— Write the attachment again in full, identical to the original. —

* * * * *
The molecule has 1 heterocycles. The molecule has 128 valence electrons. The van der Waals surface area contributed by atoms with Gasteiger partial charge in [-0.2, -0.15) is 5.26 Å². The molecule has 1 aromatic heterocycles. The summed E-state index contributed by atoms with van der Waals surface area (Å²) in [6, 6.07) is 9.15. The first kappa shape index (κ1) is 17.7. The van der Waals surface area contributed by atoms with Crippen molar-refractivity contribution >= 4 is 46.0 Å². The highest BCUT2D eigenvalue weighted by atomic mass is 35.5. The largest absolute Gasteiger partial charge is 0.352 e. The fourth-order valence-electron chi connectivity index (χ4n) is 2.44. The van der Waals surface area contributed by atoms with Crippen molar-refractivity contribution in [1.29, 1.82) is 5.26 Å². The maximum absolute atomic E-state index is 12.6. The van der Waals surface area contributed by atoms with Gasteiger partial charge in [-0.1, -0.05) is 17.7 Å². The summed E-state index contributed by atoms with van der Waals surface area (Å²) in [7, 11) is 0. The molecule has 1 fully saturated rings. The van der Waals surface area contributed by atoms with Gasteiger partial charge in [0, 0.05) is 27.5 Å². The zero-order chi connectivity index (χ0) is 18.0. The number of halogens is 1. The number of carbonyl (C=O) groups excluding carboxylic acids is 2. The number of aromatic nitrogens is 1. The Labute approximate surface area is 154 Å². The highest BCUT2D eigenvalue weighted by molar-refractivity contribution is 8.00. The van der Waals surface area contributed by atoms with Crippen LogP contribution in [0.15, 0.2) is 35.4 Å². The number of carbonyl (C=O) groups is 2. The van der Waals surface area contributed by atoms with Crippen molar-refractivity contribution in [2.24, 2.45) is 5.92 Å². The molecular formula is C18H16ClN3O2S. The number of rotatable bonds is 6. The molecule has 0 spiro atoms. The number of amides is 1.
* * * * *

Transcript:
The molecule has 1 heterocycles. The molecule has 128 valence electrons. The van der Waals surface area contributed by atoms with Gasteiger partial charge in [-0.2, -0.15) is 5.26 Å². The molecule has 1 aromatic heterocycles. The summed E-state index contributed by atoms with van der Waals surface area (Å²) in [6, 6.07) is 9.15. The first kappa shape index (κ1) is 17.7. The van der Waals surface area contributed by atoms with Crippen molar-refractivity contribution >= 4 is 46.0 Å². The highest BCUT2D eigenvalue weighted by atomic mass is 35.5. The largest absolute Gasteiger partial charge is 0.352 e. The fourth-order valence-electron chi connectivity index (χ4n) is 2.44. The van der Waals surface area contributed by atoms with Crippen molar-refractivity contribution in [1.29, 1.82) is 5.26 Å². The maximum absolute atomic E-state index is 12.6. The van der Waals surface area contributed by atoms with Gasteiger partial charge in [-0.1, -0.05) is 17.7 Å². The summed E-state index contributed by atoms with van der Waals surface area (Å²) in [7, 11) is 0. The molecule has 1 fully saturated rings. The van der Waals surface area contributed by atoms with Gasteiger partial charge in [0, 0.05) is 27.5 Å². The zero-order chi connectivity index (χ0) is 18.0. The number of halogens is 1. The number of carbonyl (C=O) groups excluding carboxylic acids is 2. The number of aromatic nitrogens is 1. The Labute approximate surface area is 154 Å². The highest BCUT2D eigenvalue weighted by molar-refractivity contribution is 8.00. The van der Waals surface area contributed by atoms with Crippen LogP contribution in [0.15, 0.2) is 35.4 Å². The number of carbonyl (C=O) groups is 2. The van der Waals surface area contributed by atoms with Crippen molar-refractivity contribution in [2.24, 2.45) is 5.92 Å². The molecular formula is C18H16ClN3O2S. The number of rotatable bonds is 6. The molecule has 0 spiro atoms. The number of amides is 1.